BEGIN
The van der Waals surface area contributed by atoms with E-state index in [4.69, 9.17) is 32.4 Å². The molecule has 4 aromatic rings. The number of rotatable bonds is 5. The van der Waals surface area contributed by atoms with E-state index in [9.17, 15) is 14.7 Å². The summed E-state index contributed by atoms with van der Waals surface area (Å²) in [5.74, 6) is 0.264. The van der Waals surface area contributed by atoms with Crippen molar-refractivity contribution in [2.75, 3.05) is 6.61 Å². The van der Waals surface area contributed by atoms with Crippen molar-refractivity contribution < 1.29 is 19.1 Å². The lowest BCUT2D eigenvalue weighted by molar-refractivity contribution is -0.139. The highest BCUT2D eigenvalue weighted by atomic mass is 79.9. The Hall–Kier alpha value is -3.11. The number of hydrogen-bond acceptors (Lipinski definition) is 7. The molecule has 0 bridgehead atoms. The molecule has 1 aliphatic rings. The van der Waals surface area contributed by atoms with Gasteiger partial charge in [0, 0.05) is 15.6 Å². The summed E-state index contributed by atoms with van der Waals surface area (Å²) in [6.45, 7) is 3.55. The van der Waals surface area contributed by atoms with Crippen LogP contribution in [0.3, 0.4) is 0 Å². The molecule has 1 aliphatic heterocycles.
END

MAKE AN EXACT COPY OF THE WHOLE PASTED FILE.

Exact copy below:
The van der Waals surface area contributed by atoms with E-state index in [4.69, 9.17) is 32.4 Å². The molecule has 4 aromatic rings. The number of rotatable bonds is 5. The van der Waals surface area contributed by atoms with E-state index in [9.17, 15) is 14.7 Å². The summed E-state index contributed by atoms with van der Waals surface area (Å²) in [5.74, 6) is 0.264. The van der Waals surface area contributed by atoms with Crippen molar-refractivity contribution in [2.75, 3.05) is 6.61 Å². The van der Waals surface area contributed by atoms with Crippen molar-refractivity contribution < 1.29 is 19.1 Å². The lowest BCUT2D eigenvalue weighted by molar-refractivity contribution is -0.139. The highest BCUT2D eigenvalue weighted by atomic mass is 79.9. The Hall–Kier alpha value is -3.11. The number of hydrogen-bond acceptors (Lipinski definition) is 7. The molecule has 0 bridgehead atoms. The molecule has 1 aliphatic rings. The van der Waals surface area contributed by atoms with Gasteiger partial charge in [0, 0.05) is 15.6 Å². The summed E-state index contributed by atoms with van der Waals surface area (Å²) in [6.45, 7) is 3.55. The van der Waals surface area contributed by atoms with Crippen LogP contribution in [0.3, 0.4) is 0 Å². The molecule has 1 aliphatic heterocycles.